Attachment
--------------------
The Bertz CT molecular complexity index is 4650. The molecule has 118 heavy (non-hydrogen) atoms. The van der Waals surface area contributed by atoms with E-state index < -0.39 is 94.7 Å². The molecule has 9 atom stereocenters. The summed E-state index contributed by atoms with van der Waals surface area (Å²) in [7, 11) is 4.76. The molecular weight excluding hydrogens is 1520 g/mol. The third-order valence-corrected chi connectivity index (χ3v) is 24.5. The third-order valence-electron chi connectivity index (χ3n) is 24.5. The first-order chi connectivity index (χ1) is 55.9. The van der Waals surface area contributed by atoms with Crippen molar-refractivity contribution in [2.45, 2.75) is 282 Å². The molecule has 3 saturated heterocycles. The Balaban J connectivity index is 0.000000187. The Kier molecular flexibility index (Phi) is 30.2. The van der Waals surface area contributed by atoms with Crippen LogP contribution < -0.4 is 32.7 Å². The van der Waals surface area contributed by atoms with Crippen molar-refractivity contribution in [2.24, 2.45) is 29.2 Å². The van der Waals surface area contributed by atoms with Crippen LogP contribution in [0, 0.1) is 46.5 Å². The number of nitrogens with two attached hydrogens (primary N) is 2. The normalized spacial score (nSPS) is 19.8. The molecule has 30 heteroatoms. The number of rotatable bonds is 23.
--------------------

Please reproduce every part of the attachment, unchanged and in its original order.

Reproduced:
The Bertz CT molecular complexity index is 4650. The molecule has 118 heavy (non-hydrogen) atoms. The van der Waals surface area contributed by atoms with E-state index < -0.39 is 94.7 Å². The molecule has 9 atom stereocenters. The summed E-state index contributed by atoms with van der Waals surface area (Å²) in [7, 11) is 4.76. The molecular weight excluding hydrogens is 1520 g/mol. The third-order valence-corrected chi connectivity index (χ3v) is 24.5. The third-order valence-electron chi connectivity index (χ3n) is 24.5. The first-order chi connectivity index (χ1) is 55.9. The van der Waals surface area contributed by atoms with Crippen molar-refractivity contribution in [2.45, 2.75) is 282 Å². The molecule has 3 saturated heterocycles. The Balaban J connectivity index is 0.000000187. The Kier molecular flexibility index (Phi) is 30.2. The van der Waals surface area contributed by atoms with Crippen LogP contribution < -0.4 is 32.7 Å². The van der Waals surface area contributed by atoms with Crippen molar-refractivity contribution in [2.24, 2.45) is 29.2 Å². The van der Waals surface area contributed by atoms with Crippen LogP contribution in [0, 0.1) is 46.5 Å². The number of nitrogens with two attached hydrogens (primary N) is 2. The normalized spacial score (nSPS) is 19.8. The molecule has 30 heteroatoms. The number of rotatable bonds is 23.